If you cringe at the thought of visiting your dentist, you might want to take along an iPod next time to soothe your fears. A new study published in the Journal of Pain found that music can be effective in reducing pain in high anxiety persons.
Researchers at the University of Utah’s Pain Research Center wanted to know if music could be used as a diversion to lessen the impact of pain. One hundred forty-three people were evaluated in the study. Subjects were told to listen to music, identify unusual tones and perform other music related tasks while they were given small pain shocks through electrodes on their fingertips.
The study found that as the musical tasks increased, the pain reaction decreased. Researchers believe the music helped reduce pain by activating sensory pathways that compete with pain pathways.
Doctors have been using music to distract patients for years. It’s also been used for therapy both before and after surgery.
“I’m not surprised to see that the clinical research has caught up to our subjective observations,” said Ted Leslie, DDS, a family dentist who practices in Martinsburg, West Virginia. “We regularly recommend patients bring their iPod to appointments. Listening to music calms patients, and a calm patient is a comfortable patient.”
An unexpected finding in the Utah study was that individuals who were categorized as “high anxiety” had less reaction to pain than those deemed “low anxiety.” That’s not what the researchers expected. They thought high anxiety would interfere with a person’s ability to become distracted by music. To their surprise, high anxiety individuals were more apt to become involved in music activities and reap the most pain-relieving benefits, while those with low anxiety appeared to have less ability to engage in musical tasks.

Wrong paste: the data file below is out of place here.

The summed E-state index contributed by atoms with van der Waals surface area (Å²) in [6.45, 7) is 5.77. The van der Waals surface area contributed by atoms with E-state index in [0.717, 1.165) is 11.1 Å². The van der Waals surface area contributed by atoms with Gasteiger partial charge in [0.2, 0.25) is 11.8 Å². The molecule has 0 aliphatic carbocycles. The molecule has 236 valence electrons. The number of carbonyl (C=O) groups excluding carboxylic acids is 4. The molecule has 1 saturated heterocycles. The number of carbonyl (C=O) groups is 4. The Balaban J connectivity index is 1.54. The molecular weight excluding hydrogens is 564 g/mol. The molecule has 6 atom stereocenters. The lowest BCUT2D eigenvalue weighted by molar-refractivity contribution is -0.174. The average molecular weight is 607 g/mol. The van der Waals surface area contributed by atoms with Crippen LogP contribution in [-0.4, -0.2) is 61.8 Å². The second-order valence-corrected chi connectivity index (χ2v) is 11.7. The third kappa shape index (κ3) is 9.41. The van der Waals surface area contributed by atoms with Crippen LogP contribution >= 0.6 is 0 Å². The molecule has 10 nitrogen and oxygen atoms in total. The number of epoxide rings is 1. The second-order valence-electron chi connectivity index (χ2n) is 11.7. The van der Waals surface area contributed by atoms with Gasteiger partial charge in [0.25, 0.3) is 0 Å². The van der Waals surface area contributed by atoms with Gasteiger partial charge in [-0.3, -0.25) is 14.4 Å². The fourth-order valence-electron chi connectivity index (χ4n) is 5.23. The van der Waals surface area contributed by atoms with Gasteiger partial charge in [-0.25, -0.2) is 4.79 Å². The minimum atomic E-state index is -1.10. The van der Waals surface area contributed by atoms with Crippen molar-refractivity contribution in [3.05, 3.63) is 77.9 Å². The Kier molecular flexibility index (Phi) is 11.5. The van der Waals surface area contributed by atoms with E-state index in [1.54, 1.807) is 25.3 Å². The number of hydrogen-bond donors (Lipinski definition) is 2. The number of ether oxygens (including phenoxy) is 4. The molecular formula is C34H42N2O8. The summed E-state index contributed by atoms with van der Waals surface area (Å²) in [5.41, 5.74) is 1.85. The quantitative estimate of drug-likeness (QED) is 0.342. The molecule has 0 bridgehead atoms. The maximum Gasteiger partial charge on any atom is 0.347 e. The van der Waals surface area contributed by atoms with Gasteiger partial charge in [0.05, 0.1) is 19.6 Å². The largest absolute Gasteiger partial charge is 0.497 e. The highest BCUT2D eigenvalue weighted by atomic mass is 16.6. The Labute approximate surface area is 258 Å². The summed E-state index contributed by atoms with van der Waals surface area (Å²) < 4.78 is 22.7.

“Our results suggest that engaging activities like music listening may be most effective for reducing pain in high anxiety persons who can easily become absorbed in activities,” said David H. Bradshaw, PhD, a study co-author and professor at the University of Utah.
Bradshaw agrees that taking an iPod to the dentist is a good idea. “Listening to music with headphones or playing a video game with sound effects that you can listen to with headphones are effective, as the sounds can mask the sound of the dental instruments,” he said.
Updated News: A similar study conducted at the Duke Cancer Institute found that men wearing headphones and listening to classical music reported less pain during a prostate biopsy. The biopsy procedure is often painful and stressful for men, but patients listening to Bach concertos had no spike in their blood pressure. Study participants who were not listening to music had an increase in their diastolic blood pressure, which remained elevated after the biopsy. Diastolic blood pressure often rises as a result of stress and anxiety. The study was published this month in the journal Urology.
“”This is something that could be broadly employed,” said Dr. Thomas Polascik, director of Urologic Oncology at the Duke Cancer Institute and senior author of the study. “It’s easy and inexpensive – a set of headphones and music. That’s it.”